The Massachusetts CFIDS/ME & FM Association, a 501(c)3 founded in 1985, exists to meet the needs of patients with CFIDS (Chronic Fatigue and Immune Dysfunction Syndrome, also known as Chronic Fatigue Syndrome), ME (Myalgic Encephalomyelitis) or FM (Fibromyalgia), their families and loved ones. The Massachusetts CFIDS/ME & FM Association works to educate health-care providers and the general public regarding these severely-disabling physical illnesses. We also support patients and their families and advocate for more effective treatment and research.
- Last Updated: 20 November 2015 20 November 2015
A 2008 Lecture to the Massachusetts CFIDS/ME & FM Association by Dr. Jeanne Hubbuch, MD.
Editor’s Note: This article is important for several reasons. Many doctors who treat patients with the Myalgic Encephalomyelitis/Chronic Fatigue Syndrome (ME/CFS) and fibromyalgia (FM ) combine traditional medical and holistic/complementary diagnoses and treatments. Patients need to have a sufficient understanding of these approaches in order to determine, along with the physician, which tests and treatments make sense in light of their individual illness. As with any traditional medical treatment, the patient should know why a particular holistic treatment is being recommended—i.e., how the treatment is likely to relieve a symptom or an element of the illness itself.
Because traditional medical treatments have been unable to substantially treat ME/CFS and FM, many patients and physicians have turned to alternative/complementary treatments. Many of these treatments have shown some efficacy, including B-12, Coenzyme Q-10, certain herbs, vitamins, and minerals. Some researchers and clinicians have had some success using amino acids, special diets, anti-oxidants, hormonal therapy (with careful monitoring), and other approaches. Some treatments are controversial—including photoluminescence and removal of mercury fillings. Yet, in 2008, some of the world’s top ME/CFS researchers are exploring the role of vitamins and supplements in supporting energy production at the cellular level. Other researchers are exploring the role of anti-viral therapy.
Dr. Hubbuch’s lecture presents a good window into the practice of medical/holistic therapy with ME/CFS and FM. Note that this lecture was given before the diagnostic criteria for FM was changed in 2010.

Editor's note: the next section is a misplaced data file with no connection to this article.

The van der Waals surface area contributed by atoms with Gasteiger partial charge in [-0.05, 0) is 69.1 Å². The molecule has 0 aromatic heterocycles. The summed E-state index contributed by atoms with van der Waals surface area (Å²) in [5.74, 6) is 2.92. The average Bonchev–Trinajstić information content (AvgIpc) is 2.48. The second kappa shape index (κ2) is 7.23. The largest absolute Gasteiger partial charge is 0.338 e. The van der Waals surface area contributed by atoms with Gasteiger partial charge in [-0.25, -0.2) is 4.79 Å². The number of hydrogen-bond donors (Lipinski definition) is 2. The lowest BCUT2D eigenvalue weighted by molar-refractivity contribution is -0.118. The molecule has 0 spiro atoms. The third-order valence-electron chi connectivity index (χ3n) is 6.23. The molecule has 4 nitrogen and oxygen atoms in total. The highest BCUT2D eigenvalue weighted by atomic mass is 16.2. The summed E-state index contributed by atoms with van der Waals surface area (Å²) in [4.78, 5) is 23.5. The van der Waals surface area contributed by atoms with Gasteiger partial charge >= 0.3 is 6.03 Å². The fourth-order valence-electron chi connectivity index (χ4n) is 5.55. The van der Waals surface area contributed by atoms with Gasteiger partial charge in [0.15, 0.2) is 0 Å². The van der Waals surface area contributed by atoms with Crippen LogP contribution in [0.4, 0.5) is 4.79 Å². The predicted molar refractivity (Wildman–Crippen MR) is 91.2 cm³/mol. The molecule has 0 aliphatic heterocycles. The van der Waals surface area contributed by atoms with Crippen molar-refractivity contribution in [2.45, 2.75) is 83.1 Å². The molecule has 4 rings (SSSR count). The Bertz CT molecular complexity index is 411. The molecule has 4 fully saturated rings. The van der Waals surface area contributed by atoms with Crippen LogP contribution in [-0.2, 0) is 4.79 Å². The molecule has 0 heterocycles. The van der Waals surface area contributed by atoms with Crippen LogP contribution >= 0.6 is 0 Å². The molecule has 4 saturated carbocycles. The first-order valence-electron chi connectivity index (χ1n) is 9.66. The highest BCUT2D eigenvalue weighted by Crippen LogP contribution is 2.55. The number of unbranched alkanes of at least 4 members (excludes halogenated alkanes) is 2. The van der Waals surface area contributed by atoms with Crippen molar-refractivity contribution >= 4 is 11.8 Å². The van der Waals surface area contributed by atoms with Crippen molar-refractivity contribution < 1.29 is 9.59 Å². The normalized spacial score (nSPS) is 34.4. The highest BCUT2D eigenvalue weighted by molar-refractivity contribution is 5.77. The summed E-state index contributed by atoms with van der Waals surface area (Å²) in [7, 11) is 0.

Dr. Jeanne Hubbuch was warmly introduced by one of her first patients whom she diagnosed with ME/CFS and FM twenty years ago. Dr. Hubbuch is a skilled practicing physician from Newton, MA who has an in-depth clinical expertise in the evaluation and treatment of ME/CFS, fibromyalgia (FM) and multiple chemical sensitivities (MCS). She conducts specialized diagnostic testing to identify potential underlying factors, such as infections, deficiencies and toxic agents. Her treatment approach integrates western and complementary medicine. She has been in practice for 25 years and has a wealth of knowledge and interest in ME/CFS, FM, MCS and other chronic illnesses. She combines her compassion and expertise to offer the very best care to her patients. Dr. Hubbuch is Board Certified in both Family Practice and Environmental Medicine.
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Notice about names
The Massachusetts CFIDS/ME & FM Association would like to clarify the use of the various acronyms for Chronic Fatigue Syndrome (CFS), Chronic Fatigue & Immune Dysfunction Syndrome (CFIDS) and Myalgic Encephalomyelitis (ME) on this site. When we generate our own articles on the illness, we will refer to it as ME/CFS, the term now generally used in the United States. When we are reporting on someone else’s report, we will use the term they use. The National Institutes of Health (NIH) are currently using ME/CFS. The Centers for Disease Control and Prevention (CDC) are calling the illness CFS.
Until there is consensus on a name for the illness, the Massachusetts CFIDS/ME & FM Association name will not change.